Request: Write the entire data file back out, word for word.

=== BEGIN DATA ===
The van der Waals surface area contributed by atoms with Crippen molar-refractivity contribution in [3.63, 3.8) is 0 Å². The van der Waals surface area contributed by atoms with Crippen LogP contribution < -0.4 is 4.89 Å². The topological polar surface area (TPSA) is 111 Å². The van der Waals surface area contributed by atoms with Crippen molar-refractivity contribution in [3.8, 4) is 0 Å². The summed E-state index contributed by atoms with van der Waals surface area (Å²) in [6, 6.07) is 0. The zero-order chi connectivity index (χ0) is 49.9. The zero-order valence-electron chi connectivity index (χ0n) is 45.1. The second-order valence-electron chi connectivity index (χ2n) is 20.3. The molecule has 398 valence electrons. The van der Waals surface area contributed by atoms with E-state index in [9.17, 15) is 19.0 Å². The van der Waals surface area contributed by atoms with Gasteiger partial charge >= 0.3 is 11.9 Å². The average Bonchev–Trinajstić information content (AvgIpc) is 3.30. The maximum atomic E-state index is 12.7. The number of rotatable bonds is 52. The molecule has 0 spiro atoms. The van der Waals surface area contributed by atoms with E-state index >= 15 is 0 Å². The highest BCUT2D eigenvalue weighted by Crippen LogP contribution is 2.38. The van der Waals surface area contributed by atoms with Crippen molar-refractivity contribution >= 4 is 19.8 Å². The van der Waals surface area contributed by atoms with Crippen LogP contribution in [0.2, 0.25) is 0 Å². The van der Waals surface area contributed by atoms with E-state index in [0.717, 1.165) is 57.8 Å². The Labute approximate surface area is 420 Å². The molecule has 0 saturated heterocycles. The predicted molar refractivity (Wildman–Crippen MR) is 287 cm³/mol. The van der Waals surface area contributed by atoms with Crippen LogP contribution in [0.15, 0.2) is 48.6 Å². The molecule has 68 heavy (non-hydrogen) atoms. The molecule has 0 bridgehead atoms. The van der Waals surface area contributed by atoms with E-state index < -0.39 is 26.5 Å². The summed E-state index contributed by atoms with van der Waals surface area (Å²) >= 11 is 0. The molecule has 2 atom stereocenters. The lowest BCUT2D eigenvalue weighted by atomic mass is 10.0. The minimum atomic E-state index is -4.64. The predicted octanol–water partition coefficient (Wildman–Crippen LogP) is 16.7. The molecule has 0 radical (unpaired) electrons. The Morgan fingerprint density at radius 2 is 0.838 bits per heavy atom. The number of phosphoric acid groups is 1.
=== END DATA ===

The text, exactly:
The van der Waals surface area contributed by atoms with Crippen molar-refractivity contribution in [3.63, 3.8) is 0 Å². The van der Waals surface area contributed by atoms with Crippen LogP contribution < -0.4 is 4.89 Å². The topological polar surface area (TPSA) is 111 Å². The van der Waals surface area contributed by atoms with Crippen molar-refractivity contribution in [3.8, 4) is 0 Å². The summed E-state index contributed by atoms with van der Waals surface area (Å²) in [6, 6.07) is 0. The zero-order chi connectivity index (χ0) is 49.9. The zero-order valence-electron chi connectivity index (χ0n) is 45.1. The second-order valence-electron chi connectivity index (χ2n) is 20.3. The molecule has 398 valence electrons. The van der Waals surface area contributed by atoms with E-state index in [9.17, 15) is 19.0 Å². The van der Waals surface area contributed by atoms with Gasteiger partial charge >= 0.3 is 11.9 Å². The average Bonchev–Trinajstić information content (AvgIpc) is 3.30. The maximum atomic E-state index is 12.7. The number of rotatable bonds is 52. The molecule has 0 spiro atoms. The van der Waals surface area contributed by atoms with E-state index >= 15 is 0 Å². The highest BCUT2D eigenvalue weighted by Crippen LogP contribution is 2.38. The van der Waals surface area contributed by atoms with Crippen molar-refractivity contribution >= 4 is 19.8 Å². The van der Waals surface area contributed by atoms with Crippen LogP contribution in [0.2, 0.25) is 0 Å². The van der Waals surface area contributed by atoms with E-state index in [0.717, 1.165) is 57.8 Å². The Labute approximate surface area is 420 Å². The molecule has 0 saturated heterocycles. The predicted molar refractivity (Wildman–Crippen MR) is 287 cm³/mol. The van der Waals surface area contributed by atoms with Crippen LogP contribution in [0.15, 0.2) is 48.6 Å². The molecule has 68 heavy (non-hydrogen) atoms. The molecule has 0 bridgehead atoms. The van der Waals surface area contributed by atoms with E-state index < -0.39 is 26.5 Å². The summed E-state index contributed by atoms with van der Waals surface area (Å²) >= 11 is 0. The molecule has 2 atom stereocenters. The lowest BCUT2D eigenvalue weighted by atomic mass is 10.0. The minimum atomic E-state index is -4.64. The predicted octanol–water partition coefficient (Wildman–Crippen LogP) is 16.7. The molecule has 0 radical (unpaired) electrons. The Morgan fingerprint density at radius 2 is 0.838 bits per heavy atom. The number of phosphoric acid groups is 1.